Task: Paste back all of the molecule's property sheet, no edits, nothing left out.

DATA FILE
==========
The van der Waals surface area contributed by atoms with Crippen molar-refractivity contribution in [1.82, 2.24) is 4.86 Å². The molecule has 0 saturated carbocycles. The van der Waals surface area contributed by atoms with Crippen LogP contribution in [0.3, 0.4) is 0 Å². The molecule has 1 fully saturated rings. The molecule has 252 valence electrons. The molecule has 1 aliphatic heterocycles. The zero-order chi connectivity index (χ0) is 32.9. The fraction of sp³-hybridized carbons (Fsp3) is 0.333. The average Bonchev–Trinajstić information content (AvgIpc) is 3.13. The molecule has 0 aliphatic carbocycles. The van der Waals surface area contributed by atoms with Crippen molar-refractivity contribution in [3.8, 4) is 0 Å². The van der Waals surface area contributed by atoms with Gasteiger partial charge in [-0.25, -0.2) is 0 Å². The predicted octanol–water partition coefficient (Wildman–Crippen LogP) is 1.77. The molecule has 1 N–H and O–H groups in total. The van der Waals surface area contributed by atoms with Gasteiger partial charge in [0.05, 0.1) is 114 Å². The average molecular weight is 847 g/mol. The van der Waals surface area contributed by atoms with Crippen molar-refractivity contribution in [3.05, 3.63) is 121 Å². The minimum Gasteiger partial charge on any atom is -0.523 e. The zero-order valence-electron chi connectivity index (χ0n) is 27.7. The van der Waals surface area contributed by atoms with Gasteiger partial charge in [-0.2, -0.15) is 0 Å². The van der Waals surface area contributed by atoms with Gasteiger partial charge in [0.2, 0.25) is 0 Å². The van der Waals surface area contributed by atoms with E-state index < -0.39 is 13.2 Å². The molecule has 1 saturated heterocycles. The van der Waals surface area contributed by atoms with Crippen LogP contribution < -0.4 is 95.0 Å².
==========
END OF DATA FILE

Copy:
The van der Waals surface area contributed by atoms with Crippen molar-refractivity contribution in [1.82, 2.24) is 4.86 Å². The molecule has 0 saturated carbocycles. The van der Waals surface area contributed by atoms with Crippen LogP contribution in [0.3, 0.4) is 0 Å². The molecule has 1 fully saturated rings. The molecule has 252 valence electrons. The molecule has 1 aliphatic heterocycles. The zero-order chi connectivity index (χ0) is 32.9. The fraction of sp³-hybridized carbons (Fsp3) is 0.333. The average Bonchev–Trinajstić information content (AvgIpc) is 3.13. The molecule has 0 aliphatic carbocycles. The van der Waals surface area contributed by atoms with Crippen molar-refractivity contribution in [3.8, 4) is 0 Å². The van der Waals surface area contributed by atoms with Gasteiger partial charge in [-0.25, -0.2) is 0 Å². The predicted octanol–water partition coefficient (Wildman–Crippen LogP) is 1.77. The molecule has 1 N–H and O–H groups in total. The van der Waals surface area contributed by atoms with Gasteiger partial charge in [0.05, 0.1) is 114 Å². The average molecular weight is 847 g/mol. The van der Waals surface area contributed by atoms with Crippen molar-refractivity contribution in [3.05, 3.63) is 121 Å². The minimum Gasteiger partial charge on any atom is -0.523 e. The zero-order valence-electron chi connectivity index (χ0n) is 27.7. The van der Waals surface area contributed by atoms with Gasteiger partial charge in [-0.2, -0.15) is 0 Å². The van der Waals surface area contributed by atoms with Gasteiger partial charge in [0.2, 0.25) is 0 Å². The van der Waals surface area contributed by atoms with E-state index < -0.39 is 13.2 Å². The molecule has 1 saturated heterocycles. The van der Waals surface area contributed by atoms with Crippen LogP contribution < -0.4 is 95.0 Å².